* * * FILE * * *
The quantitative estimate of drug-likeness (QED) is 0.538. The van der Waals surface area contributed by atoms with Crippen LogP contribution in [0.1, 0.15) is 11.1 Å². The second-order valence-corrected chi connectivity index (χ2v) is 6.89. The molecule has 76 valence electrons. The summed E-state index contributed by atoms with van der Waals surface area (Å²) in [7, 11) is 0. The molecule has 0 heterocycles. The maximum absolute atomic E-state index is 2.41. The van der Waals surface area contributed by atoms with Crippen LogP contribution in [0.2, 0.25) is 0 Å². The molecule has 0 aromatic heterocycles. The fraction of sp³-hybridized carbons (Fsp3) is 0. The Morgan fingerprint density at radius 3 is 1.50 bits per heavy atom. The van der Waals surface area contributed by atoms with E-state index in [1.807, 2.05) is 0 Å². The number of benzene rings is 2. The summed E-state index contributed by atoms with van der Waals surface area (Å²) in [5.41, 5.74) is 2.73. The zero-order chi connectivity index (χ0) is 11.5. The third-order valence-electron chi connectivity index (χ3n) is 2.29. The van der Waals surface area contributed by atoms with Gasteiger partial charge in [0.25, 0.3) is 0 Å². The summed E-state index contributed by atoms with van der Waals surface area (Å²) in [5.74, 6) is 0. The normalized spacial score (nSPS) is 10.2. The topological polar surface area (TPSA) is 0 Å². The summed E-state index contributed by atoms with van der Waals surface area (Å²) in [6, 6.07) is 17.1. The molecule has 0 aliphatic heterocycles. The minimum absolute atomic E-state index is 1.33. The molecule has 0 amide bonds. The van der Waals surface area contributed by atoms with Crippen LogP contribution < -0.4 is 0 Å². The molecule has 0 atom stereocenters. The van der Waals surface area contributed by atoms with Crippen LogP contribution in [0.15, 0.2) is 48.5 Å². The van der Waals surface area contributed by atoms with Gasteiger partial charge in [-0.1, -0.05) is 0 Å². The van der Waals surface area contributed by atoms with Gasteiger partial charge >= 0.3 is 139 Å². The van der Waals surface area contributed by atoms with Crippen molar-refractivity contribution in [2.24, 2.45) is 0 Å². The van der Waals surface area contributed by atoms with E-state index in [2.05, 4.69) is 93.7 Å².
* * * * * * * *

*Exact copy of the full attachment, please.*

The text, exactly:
The quantitative estimate of drug-likeness (QED) is 0.538. The van der Waals surface area contributed by atoms with Crippen LogP contribution in [0.1, 0.15) is 11.1 Å². The second-order valence-corrected chi connectivity index (χ2v) is 6.89. The molecule has 76 valence electrons. The summed E-state index contributed by atoms with van der Waals surface area (Å²) in [7, 11) is 0. The molecule has 0 heterocycles. The maximum absolute atomic E-state index is 2.41. The van der Waals surface area contributed by atoms with Crippen LogP contribution in [0.2, 0.25) is 0 Å². The molecule has 0 aromatic heterocycles. The fraction of sp³-hybridized carbons (Fsp3) is 0. The Morgan fingerprint density at radius 3 is 1.50 bits per heavy atom. The van der Waals surface area contributed by atoms with E-state index in [1.807, 2.05) is 0 Å². The number of benzene rings is 2. The summed E-state index contributed by atoms with van der Waals surface area (Å²) in [5.41, 5.74) is 2.73. The zero-order chi connectivity index (χ0) is 11.5. The third-order valence-electron chi connectivity index (χ3n) is 2.29. The van der Waals surface area contributed by atoms with Gasteiger partial charge in [0.25, 0.3) is 0 Å². The summed E-state index contributed by atoms with van der Waals surface area (Å²) in [5.74, 6) is 0. The normalized spacial score (nSPS) is 10.2. The topological polar surface area (TPSA) is 0 Å². The summed E-state index contributed by atoms with van der Waals surface area (Å²) in [6, 6.07) is 17.1. The molecule has 0 aliphatic heterocycles. The minimum absolute atomic E-state index is 1.33. The molecule has 0 amide bonds. The van der Waals surface area contributed by atoms with Crippen LogP contribution < -0.4 is 0 Å². The molecule has 0 atom stereocenters. The van der Waals surface area contributed by atoms with Crippen LogP contribution in [0.15, 0.2) is 48.5 Å². The van der Waals surface area contributed by atoms with Gasteiger partial charge in [-0.1, -0.05) is 0 Å². The van der Waals surface area contributed by atoms with Gasteiger partial charge >= 0.3 is 139 Å². The van der Waals surface area contributed by atoms with Crippen molar-refractivity contribution in [2.24, 2.45) is 0 Å². The van der Waals surface area contributed by atoms with E-state index in [2.05, 4.69) is 93.7 Å².